The San Francisco rental market is still facing a sluggish recovery, which is great news for local apartment-hunters, as the median rent for a one-bedroom apartment in SF is now 3.3% lower than it was a year ago.

Some would say it’s the “Doom Loop,” others would say “Don’t threaten me with a good time.” But SocketSite reports that average rent prices are still falling in San Francisco, even as rents are rising in other cities nationwide. That information comes from the latest National Rent Report from Zumper of median rent prices for one- and two-bedroom apartments.

As the Examiner notes, the report found the average one-bedroom is going for $2,900 in SF, which is a 3.3% drop from what that average was in March of last year. Meanwhile, a two-bedroom apartment in SF is averaging $3,850, which is down nearly 4% from where that price was this time last year.  

The numbers coming from the month of March is significant, as March is considered the end of a “slow moving season” of renters seeking apartments.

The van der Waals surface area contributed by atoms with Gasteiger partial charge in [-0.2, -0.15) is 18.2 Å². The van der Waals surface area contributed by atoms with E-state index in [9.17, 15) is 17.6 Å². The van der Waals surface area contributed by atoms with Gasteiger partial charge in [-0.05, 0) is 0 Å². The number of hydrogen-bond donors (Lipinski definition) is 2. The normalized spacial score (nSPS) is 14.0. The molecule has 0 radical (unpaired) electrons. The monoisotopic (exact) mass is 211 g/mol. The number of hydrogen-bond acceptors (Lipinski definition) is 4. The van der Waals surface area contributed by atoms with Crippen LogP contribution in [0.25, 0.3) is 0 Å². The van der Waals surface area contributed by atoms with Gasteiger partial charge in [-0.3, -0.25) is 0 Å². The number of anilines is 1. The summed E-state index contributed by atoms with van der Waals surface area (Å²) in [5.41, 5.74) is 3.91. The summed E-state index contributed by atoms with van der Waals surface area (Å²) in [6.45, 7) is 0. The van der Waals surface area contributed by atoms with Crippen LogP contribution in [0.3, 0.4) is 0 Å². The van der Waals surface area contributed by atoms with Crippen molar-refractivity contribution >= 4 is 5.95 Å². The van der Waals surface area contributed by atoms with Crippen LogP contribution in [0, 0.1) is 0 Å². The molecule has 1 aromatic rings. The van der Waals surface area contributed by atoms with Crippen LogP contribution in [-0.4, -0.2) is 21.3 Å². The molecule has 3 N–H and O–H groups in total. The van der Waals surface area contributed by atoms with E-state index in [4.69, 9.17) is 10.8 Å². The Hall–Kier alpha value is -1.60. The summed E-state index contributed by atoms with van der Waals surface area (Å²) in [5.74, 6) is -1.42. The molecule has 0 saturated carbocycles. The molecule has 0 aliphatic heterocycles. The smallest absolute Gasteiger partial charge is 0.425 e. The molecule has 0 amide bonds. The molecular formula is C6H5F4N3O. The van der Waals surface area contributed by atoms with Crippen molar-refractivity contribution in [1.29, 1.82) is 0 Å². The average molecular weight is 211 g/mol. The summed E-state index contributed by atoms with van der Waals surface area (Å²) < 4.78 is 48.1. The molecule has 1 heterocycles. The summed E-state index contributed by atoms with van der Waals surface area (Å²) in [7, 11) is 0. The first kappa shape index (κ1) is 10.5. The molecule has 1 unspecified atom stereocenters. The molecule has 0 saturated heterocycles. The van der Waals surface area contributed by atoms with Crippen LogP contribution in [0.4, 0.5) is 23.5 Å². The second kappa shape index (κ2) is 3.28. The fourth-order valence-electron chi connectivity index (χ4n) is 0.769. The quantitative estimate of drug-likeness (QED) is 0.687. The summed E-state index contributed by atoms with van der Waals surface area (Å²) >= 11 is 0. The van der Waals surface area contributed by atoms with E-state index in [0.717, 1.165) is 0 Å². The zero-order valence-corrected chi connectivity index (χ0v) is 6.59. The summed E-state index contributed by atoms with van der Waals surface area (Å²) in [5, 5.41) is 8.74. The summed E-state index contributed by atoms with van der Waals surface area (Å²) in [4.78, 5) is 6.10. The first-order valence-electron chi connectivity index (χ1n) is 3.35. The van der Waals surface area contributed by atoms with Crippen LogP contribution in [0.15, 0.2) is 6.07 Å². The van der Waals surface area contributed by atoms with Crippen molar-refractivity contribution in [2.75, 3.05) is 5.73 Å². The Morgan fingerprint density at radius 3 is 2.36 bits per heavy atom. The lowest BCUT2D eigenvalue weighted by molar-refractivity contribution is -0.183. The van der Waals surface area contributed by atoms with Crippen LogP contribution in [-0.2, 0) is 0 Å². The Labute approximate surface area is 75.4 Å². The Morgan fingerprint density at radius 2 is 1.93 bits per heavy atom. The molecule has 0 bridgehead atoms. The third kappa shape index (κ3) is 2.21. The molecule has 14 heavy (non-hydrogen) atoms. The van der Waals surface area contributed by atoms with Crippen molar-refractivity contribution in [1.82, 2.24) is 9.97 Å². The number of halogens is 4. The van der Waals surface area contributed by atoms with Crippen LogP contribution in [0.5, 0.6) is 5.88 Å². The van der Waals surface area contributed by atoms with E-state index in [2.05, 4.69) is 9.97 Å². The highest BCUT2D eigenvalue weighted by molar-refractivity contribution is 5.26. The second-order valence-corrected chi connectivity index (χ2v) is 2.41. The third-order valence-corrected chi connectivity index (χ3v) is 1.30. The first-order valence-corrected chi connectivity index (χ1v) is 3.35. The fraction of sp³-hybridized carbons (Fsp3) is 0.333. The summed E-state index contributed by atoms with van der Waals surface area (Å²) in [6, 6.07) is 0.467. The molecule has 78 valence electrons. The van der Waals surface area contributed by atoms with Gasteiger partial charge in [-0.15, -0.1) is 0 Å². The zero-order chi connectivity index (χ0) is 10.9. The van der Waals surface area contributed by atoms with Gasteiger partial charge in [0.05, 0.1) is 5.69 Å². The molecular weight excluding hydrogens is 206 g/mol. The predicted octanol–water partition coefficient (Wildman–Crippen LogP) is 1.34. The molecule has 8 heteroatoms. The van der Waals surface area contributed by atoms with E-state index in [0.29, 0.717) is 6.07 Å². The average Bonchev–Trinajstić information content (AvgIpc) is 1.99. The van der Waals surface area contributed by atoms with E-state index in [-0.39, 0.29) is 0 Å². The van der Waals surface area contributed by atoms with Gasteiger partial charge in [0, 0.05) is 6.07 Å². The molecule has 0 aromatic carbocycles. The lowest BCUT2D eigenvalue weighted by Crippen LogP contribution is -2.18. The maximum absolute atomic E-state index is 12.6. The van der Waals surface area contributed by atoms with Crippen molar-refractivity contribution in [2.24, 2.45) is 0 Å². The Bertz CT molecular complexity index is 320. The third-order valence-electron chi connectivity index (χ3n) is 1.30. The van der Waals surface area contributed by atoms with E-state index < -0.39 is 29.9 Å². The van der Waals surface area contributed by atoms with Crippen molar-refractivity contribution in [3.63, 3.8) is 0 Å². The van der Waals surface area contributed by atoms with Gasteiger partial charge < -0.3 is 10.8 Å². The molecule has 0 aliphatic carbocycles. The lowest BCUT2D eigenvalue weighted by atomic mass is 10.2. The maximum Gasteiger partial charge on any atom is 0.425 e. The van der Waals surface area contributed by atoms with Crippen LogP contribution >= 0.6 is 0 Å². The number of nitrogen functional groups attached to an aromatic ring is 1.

Speaking in national terms, the Zumper report says that “After the last few years of atypical rental trends, the market has returned to a more standard pattern where demand cools in the winter months and picks up again in the spring and peaks in the summer and fall.”

And this continues a couple-years-long trend that rental prices are still inching down in San Francisco, while rent prices are increasing nationwide. According to Zumper, “The national one-bedroom rent increased 0.3% to $1,487, while two-bedrooms grew 0.5% to $1,847.”

Meanwhile, San Francisco rents still remain well below their pre-pandemic levels. SocketSite points out that SF rental prices are currently down 17% from pre-pandemic levels, and down 22% since their peak in 2015.

Still, these numbers are not really cause for celebration among SF renters. The Zumper report found that San Francisco still has the third most-expensive average rent prices in the country, behind only New York City, and Jersey City, New Jersey.

Related: San Francisco Now the Only Major Metro Area In the U.S. Where Rents Are Still Below Pre-Pandemic Levels [SFist]

Image: Joe Kukura, SFist